Kincaid said the Russian invasion of Ukraine, the rise of ISIS, and increased cyber-attacks from China can all be traced back to Snowden’s disclosures. Meanwhile, media coverage in the U.S. has been focused on the NSA’s alleged interest in what ordinary Americans are saying and doing on the Internet.
Although the NSA programs are a subject of dispute in the courts, a bipartisan panel reviewed the Snowden revelations earlier this year and found that the NSA programs did not violate the Constitution. Furthermore, NSA advocates argue that its surveillance efforts were effective in thwarting terrorism. Kincaid noted that it was the NSA which carried out the successful Venona project, identifying Soviet agents in the U.S. Government during World War II. We need such an agency, he argued, at a time when infiltration of Western governments, including our own, is an obvious concern.
Snowden himself admitted that he took his job specifically to gain access to the secrets of the NSA spying program, which he then planned to share with the world. As quoted in the South China Morning Post shortly after he fled to China, he said, “My position with Booz Allen Hamilton granted me access to lists of machines all over the world the NSA hacked… That is why I accepted that position about three months ago.”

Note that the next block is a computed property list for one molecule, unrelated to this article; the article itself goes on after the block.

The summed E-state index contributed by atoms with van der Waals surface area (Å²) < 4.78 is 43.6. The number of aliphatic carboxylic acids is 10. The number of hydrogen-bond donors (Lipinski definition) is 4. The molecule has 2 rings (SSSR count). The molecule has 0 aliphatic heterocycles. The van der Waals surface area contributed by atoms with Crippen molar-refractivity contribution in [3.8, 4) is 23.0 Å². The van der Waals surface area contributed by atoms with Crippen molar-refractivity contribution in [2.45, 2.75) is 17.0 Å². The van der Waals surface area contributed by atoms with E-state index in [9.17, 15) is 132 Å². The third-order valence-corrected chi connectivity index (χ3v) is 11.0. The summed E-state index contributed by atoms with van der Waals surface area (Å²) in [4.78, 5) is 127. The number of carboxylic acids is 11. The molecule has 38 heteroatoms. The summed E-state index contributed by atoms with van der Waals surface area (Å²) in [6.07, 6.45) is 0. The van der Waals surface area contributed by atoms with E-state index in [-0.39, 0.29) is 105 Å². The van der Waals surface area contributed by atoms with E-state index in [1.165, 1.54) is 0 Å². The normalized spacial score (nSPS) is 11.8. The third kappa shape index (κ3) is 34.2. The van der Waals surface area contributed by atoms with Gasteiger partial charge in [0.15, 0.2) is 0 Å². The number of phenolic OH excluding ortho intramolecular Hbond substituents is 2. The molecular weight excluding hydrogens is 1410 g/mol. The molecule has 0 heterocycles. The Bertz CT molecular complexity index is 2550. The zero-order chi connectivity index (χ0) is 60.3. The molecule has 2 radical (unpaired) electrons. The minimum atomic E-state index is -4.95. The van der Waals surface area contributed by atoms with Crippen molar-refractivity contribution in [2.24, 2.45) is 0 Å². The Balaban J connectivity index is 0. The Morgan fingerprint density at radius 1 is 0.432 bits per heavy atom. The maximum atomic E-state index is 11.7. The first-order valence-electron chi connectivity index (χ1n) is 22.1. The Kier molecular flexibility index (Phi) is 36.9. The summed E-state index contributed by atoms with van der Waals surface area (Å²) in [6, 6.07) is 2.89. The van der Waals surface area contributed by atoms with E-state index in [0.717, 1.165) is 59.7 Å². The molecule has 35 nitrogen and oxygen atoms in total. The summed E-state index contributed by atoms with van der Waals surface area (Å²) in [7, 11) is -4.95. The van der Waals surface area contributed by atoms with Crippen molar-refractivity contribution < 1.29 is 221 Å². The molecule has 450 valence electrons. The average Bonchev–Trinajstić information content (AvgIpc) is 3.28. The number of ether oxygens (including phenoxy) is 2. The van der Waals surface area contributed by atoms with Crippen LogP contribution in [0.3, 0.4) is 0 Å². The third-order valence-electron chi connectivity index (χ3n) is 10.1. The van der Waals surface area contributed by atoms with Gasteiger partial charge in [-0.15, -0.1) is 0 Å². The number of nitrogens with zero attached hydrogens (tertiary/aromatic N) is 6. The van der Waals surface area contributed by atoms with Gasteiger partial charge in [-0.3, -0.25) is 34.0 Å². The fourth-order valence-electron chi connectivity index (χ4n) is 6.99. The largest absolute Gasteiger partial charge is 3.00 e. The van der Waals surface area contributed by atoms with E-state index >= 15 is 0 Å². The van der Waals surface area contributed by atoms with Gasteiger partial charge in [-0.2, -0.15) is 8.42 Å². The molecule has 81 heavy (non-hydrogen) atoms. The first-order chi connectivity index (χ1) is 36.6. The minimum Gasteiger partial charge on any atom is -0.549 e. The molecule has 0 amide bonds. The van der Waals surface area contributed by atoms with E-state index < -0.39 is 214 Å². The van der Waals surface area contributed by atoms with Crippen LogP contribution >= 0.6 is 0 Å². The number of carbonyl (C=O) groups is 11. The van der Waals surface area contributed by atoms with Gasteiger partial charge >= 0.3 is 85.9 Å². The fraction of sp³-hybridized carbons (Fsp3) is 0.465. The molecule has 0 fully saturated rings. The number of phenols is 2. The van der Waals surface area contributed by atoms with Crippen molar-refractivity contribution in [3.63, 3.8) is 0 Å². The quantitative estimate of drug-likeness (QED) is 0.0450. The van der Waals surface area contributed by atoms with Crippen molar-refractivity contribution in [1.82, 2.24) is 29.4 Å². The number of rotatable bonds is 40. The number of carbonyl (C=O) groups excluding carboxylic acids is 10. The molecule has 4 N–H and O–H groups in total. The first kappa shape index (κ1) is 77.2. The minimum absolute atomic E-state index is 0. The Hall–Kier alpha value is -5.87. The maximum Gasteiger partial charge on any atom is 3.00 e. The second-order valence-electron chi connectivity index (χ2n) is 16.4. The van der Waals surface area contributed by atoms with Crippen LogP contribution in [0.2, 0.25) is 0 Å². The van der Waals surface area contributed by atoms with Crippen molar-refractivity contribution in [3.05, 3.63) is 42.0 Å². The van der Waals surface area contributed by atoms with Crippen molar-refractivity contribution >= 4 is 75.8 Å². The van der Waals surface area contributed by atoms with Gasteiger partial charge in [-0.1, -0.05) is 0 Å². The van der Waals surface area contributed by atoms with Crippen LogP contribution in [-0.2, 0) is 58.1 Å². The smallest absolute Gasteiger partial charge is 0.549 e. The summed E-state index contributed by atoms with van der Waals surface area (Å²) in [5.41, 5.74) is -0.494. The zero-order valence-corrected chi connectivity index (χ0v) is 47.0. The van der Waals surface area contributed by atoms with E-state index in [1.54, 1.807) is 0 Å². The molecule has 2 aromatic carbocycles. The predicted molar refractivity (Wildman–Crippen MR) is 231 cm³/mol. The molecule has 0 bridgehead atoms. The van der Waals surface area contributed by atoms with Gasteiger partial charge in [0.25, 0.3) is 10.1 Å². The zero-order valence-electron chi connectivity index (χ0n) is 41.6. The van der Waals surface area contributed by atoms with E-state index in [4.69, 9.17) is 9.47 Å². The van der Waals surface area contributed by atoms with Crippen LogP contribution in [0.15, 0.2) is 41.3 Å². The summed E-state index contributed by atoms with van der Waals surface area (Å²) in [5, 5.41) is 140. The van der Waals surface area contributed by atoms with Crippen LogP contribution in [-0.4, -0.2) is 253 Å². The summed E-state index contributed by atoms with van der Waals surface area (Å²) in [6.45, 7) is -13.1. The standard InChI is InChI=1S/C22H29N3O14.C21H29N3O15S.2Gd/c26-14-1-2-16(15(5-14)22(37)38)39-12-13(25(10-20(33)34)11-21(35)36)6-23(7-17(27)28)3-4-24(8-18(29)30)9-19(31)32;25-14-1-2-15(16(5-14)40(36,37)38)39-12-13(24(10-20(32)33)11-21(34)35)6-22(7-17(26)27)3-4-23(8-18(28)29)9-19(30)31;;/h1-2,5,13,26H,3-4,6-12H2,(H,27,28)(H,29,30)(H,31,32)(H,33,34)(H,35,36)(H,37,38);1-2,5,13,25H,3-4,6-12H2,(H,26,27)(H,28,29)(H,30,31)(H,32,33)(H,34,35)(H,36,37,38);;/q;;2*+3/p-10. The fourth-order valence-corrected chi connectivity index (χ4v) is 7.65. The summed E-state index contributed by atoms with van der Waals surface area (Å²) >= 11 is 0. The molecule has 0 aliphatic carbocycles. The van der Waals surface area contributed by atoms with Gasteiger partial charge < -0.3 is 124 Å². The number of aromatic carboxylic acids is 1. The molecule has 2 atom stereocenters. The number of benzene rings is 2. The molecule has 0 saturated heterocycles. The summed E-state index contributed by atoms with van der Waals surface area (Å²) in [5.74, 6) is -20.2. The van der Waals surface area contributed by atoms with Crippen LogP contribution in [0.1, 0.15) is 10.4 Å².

NSA surveillance of foreign leaders also raised eyebrows, but as Bernard Kouchner, the former French foreign minister, said at the time: “Let’s be honest, we eavesdrop, too. Everyone is listening to everyone else. But we don’t have the same means as the United States, which makes us jealous.”
Leaders and/or governments frequently mentioned as NSA targets by Snowden’s main media mouthpiece, Glenn Greenwald, are Brazil’s President Dilma Rousseff and German Chancellor Angela Merkel. There may be good reasons to listen in on their conversations. Rousseff is a former communist guerrilla with direct ties to Cuba and Fidel Castro. Her government has sought closer relations with Iran and communist China and is a member of the BRICS alliance that includes Russia. Meanwhile, Iranian-backed Hezbollah terrorists have established bases in the tri-border region of Brazil, Paraguay and Argentina.
While Merkel is touted as a conservative, she grew up in East Germany and worked on “agitation and propaganda” for East Germany’s communist youth organization. Is she a covert spy for Russia? According to a new biography, she is “hiding things” about her past. Questions were raised about former Chancellor Gerhard Schroeder when he took a job with Russia’s Gaszprom energy conglomerate, run by former KGB pals of Vladimir Putin. Whether or not it is true of Merkel, Germany and other NATO nations are saturated with Russian spies so surveillance on their activities is only prudent.